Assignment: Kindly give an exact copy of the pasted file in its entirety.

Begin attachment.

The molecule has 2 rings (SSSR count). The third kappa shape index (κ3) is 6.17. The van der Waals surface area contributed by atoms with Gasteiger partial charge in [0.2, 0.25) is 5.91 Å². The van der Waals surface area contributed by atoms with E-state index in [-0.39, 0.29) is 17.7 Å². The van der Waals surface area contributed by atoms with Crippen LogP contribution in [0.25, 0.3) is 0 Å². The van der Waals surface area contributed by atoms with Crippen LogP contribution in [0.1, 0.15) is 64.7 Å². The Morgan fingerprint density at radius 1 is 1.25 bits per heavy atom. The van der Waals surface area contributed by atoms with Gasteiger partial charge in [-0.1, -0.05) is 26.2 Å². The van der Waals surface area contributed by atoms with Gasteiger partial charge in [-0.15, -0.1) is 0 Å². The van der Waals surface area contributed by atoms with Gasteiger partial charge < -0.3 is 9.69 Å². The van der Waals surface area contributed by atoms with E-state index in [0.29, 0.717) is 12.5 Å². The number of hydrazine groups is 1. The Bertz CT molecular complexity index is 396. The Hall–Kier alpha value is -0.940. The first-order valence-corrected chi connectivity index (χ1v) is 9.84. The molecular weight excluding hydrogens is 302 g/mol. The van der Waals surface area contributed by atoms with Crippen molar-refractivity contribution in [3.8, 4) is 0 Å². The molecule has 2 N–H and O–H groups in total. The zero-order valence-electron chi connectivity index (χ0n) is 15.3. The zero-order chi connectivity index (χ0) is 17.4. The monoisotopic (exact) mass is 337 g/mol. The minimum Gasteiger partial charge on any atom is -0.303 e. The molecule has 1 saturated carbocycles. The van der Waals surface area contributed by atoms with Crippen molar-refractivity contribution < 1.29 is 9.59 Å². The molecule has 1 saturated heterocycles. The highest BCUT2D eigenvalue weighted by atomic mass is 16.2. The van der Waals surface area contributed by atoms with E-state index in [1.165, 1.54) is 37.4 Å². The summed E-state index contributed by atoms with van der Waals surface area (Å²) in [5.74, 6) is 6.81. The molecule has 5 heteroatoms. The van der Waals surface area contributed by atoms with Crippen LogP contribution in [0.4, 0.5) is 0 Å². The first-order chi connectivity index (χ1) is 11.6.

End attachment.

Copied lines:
The molecule has 2 rings (SSSR count). The third kappa shape index (κ3) is 6.17. The van der Waals surface area contributed by atoms with Gasteiger partial charge in [0.2, 0.25) is 5.91 Å². The van der Waals surface area contributed by atoms with E-state index in [-0.39, 0.29) is 17.7 Å². The van der Waals surface area contributed by atoms with Crippen LogP contribution in [0.25, 0.3) is 0 Å². The van der Waals surface area contributed by atoms with Crippen LogP contribution in [0.1, 0.15) is 64.7 Å². The Morgan fingerprint density at radius 1 is 1.25 bits per heavy atom. The van der Waals surface area contributed by atoms with Gasteiger partial charge in [-0.1, -0.05) is 26.2 Å². The van der Waals surface area contributed by atoms with Gasteiger partial charge in [-0.15, -0.1) is 0 Å². The van der Waals surface area contributed by atoms with Gasteiger partial charge < -0.3 is 9.69 Å². The van der Waals surface area contributed by atoms with E-state index in [0.29, 0.717) is 12.5 Å². The number of hydrazine groups is 1. The Bertz CT molecular complexity index is 396. The Hall–Kier alpha value is -0.940. The first-order valence-corrected chi connectivity index (χ1v) is 9.84. The molecular weight excluding hydrogens is 302 g/mol. The van der Waals surface area contributed by atoms with Crippen molar-refractivity contribution in [3.8, 4) is 0 Å². The molecule has 2 N–H and O–H groups in total. The zero-order valence-electron chi connectivity index (χ0n) is 15.3. The zero-order chi connectivity index (χ0) is 17.4. The monoisotopic (exact) mass is 337 g/mol. The minimum Gasteiger partial charge on any atom is -0.303 e. The molecule has 1 saturated carbocycles. The van der Waals surface area contributed by atoms with Crippen molar-refractivity contribution < 1.29 is 9.59 Å². The molecule has 1 saturated heterocycles. The highest BCUT2D eigenvalue weighted by atomic mass is 16.2. The van der Waals surface area contributed by atoms with E-state index in [1.165, 1.54) is 37.4 Å². The summed E-state index contributed by atoms with van der Waals surface area (Å²) in [5.74, 6) is 6.81. The molecule has 5 heteroatoms. The van der Waals surface area contributed by atoms with Crippen LogP contribution in [0.4, 0.5) is 0 Å². The first-order chi connectivity index (χ1) is 11.6.